Showing posts with label public meeting. Show all posts
Showing posts with label public meeting. Show all posts

Saturday, March 4, 2023

Franklin Public Schools seeks public input on proposed options amid redistricting analysis process

The Franklin Public School District invites Franklin residents to provide input on proposed options as part of the redistricting analysis process that was pioneered by the Franklin School Committee during the 2021- 2022 academic year. 

The district will host public forums on 
  • March 7 at Franklin High School Media Center from 6 PM - 8 PM  
  • March 13 virtually via Zoom from 6 PM - 8 PM
Both forums will present the same information.

Options proposed have been workshopped by district staff, the redistricting analysis consultant Applied Geographics (AppGeo) and the Redistricting Advisory Committee, which is composed of parents/ guardians, educators, district and building based administrators as well as school committee members. All options will be presented by the district and redistricting analysis consultant, a supplementary input survey will be distributed to collect additional comments.

The feedback provided during our upcoming public forums and input survey will inform the district's recommendation to the School Committee for a vote in the Spring of 2023. The decision to implement any recommendations, including potential changes to current boundaries, is a School Committee decision.

The following options will be presented in March.
Option 1 - Proposes that current district attendance boundaries remain the same while a Master Facilities Plan is conducted. ASMS/Keller spaces will continue to be used flexibly. Both administrative teams at the complex will continue to work together to utilize the available space to accommodate the needs of all students.

Option 2 - Proposes a change to district attendance boundaries in an attempt to balance enrollment while also maintaining geographic contiguity and undertaking a Master Facilities Plan, which may result in further redistricting based on the outcome.

Option 3 - While the current district attendance boundaries remain the same as Option 1, there is a consideration for including a "Buffer Zone" for designated areas of the former Davis Thayer attendance boundary, which could allow families to opt-in to Oak Street and/or Parmenter Elementary School for specific zones as a special consideration.
ASMS/Keller spaces will continue to be used flexibly. Both administrative teams at the complex will continue to work together to utilize the available space to accommodate the needs of all students. When necessary, small group instruction for Keller students may occur in nearby Sullivan spaces—understanding that the results of a Master Facilities Plan could reassign attendance boundaries for students in future years.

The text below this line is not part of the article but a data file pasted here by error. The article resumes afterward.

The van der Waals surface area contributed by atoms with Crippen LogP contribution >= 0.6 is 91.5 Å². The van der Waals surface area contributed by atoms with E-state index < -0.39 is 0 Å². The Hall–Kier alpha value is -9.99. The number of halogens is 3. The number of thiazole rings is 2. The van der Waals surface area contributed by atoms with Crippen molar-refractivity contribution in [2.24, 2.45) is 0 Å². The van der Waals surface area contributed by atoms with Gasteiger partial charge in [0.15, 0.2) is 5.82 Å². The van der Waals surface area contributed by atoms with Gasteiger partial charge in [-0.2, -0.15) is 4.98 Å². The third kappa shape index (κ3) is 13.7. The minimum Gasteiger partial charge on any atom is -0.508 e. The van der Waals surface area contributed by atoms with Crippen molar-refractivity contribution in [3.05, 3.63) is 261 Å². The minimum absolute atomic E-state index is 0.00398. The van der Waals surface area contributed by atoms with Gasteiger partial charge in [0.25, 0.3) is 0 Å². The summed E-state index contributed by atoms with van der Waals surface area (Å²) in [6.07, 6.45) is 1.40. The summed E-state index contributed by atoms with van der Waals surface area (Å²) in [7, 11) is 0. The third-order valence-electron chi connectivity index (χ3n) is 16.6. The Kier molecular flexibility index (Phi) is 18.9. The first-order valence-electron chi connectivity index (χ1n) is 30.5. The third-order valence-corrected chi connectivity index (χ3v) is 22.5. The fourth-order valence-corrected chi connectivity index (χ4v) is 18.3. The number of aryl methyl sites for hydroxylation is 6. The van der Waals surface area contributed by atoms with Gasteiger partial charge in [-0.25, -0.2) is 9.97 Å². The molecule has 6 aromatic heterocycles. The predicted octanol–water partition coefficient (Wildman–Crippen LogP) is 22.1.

Buffer Zone Considerations in Option 3:
1. The District will not provide transportation, and parents/guardians of students who request to transfer must transport their child to and from school.
2. Requests are taken on a first-come, first-served basis based on room availability.
3. Families approved for the voluntary buffer zone opt-in may be subject to a reassignment of their district boundary pending the results of a Master Facilities Plan.
Additional information can be found on the Redistricting Analysis webpage of the Franklin Public Schools website.

For more information please contact Marketing and Communications Specialist Lily Rivera at

About the Franklin Public School District:
The Franklin Public School District strives to nurture a safe, supportive, inclusive and collaborative learning environment in each of our 10 schools. We believe in providing an engaging and rigorous curriculum with exemplary instructional practices that will support and challenge students to reach their full potential through personalized learning opportunities. Our goal is to develop the necessary social-emotional, academic, and career skills for each Franklin student, so that they will be a productive citizen in an ever-changing world.

Thursday, October 13, 2022

Boston Globe: "A new master plan could help transform Boston Common into a ‘better version’ of itself"

When I worked in Boston, visiting the Boston Common or the Public Garden was something to do as a break during the workday on good weather. A new "Master Plan" has just been revealed to bring about some improvements to the space on the Common. 

All this to lead to holding a place for Franklin's Open Space plan and Mast Plan which both are supposed to begin an update process next year. There will be public meetings, survey's, etc. to craft our own Master Plan for what Franklin should be like in the future. Stay tuned. This will be an important effort to participate in and/or at least be aware of.